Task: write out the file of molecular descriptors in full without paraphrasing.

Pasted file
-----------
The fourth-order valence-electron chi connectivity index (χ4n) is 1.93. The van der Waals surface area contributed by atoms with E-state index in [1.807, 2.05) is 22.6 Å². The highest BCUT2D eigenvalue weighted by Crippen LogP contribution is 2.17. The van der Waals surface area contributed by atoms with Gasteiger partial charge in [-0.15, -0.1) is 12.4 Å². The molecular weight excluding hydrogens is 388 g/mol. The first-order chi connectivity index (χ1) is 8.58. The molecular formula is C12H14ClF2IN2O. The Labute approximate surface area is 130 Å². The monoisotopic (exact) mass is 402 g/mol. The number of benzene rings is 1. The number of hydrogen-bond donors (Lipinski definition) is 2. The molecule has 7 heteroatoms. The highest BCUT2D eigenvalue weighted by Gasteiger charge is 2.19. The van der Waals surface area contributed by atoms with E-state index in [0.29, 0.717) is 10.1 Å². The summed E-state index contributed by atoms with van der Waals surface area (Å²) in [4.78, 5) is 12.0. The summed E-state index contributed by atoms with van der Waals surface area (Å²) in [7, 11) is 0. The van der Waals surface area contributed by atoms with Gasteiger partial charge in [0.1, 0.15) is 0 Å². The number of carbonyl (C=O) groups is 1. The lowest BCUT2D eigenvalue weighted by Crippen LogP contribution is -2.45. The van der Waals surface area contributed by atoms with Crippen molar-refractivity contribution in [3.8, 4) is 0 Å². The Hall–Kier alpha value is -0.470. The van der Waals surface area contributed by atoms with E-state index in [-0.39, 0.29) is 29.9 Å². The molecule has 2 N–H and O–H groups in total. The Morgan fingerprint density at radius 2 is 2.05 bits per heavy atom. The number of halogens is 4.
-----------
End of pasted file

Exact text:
The fourth-order valence-electron chi connectivity index (χ4n) is 1.93. The van der Waals surface area contributed by atoms with E-state index in [1.807, 2.05) is 22.6 Å². The highest BCUT2D eigenvalue weighted by Crippen LogP contribution is 2.17. The van der Waals surface area contributed by atoms with Gasteiger partial charge in [-0.15, -0.1) is 12.4 Å². The molecular weight excluding hydrogens is 388 g/mol. The first-order chi connectivity index (χ1) is 8.58. The molecular formula is C12H14ClF2IN2O. The Labute approximate surface area is 130 Å². The monoisotopic (exact) mass is 402 g/mol. The number of benzene rings is 1. The number of hydrogen-bond donors (Lipinski definition) is 2. The molecule has 7 heteroatoms. The highest BCUT2D eigenvalue weighted by Gasteiger charge is 2.19. The van der Waals surface area contributed by atoms with E-state index in [0.29, 0.717) is 10.1 Å². The summed E-state index contributed by atoms with van der Waals surface area (Å²) in [4.78, 5) is 12.0. The summed E-state index contributed by atoms with van der Waals surface area (Å²) in [7, 11) is 0. The van der Waals surface area contributed by atoms with Gasteiger partial charge in [0.1, 0.15) is 0 Å². The number of carbonyl (C=O) groups is 1. The lowest BCUT2D eigenvalue weighted by Crippen LogP contribution is -2.45. The van der Waals surface area contributed by atoms with Crippen molar-refractivity contribution in [3.8, 4) is 0 Å². The Hall–Kier alpha value is -0.470. The van der Waals surface area contributed by atoms with E-state index in [-0.39, 0.29) is 29.9 Å². The molecule has 2 N–H and O–H groups in total. The Morgan fingerprint density at radius 2 is 2.05 bits per heavy atom. The number of halogens is 4.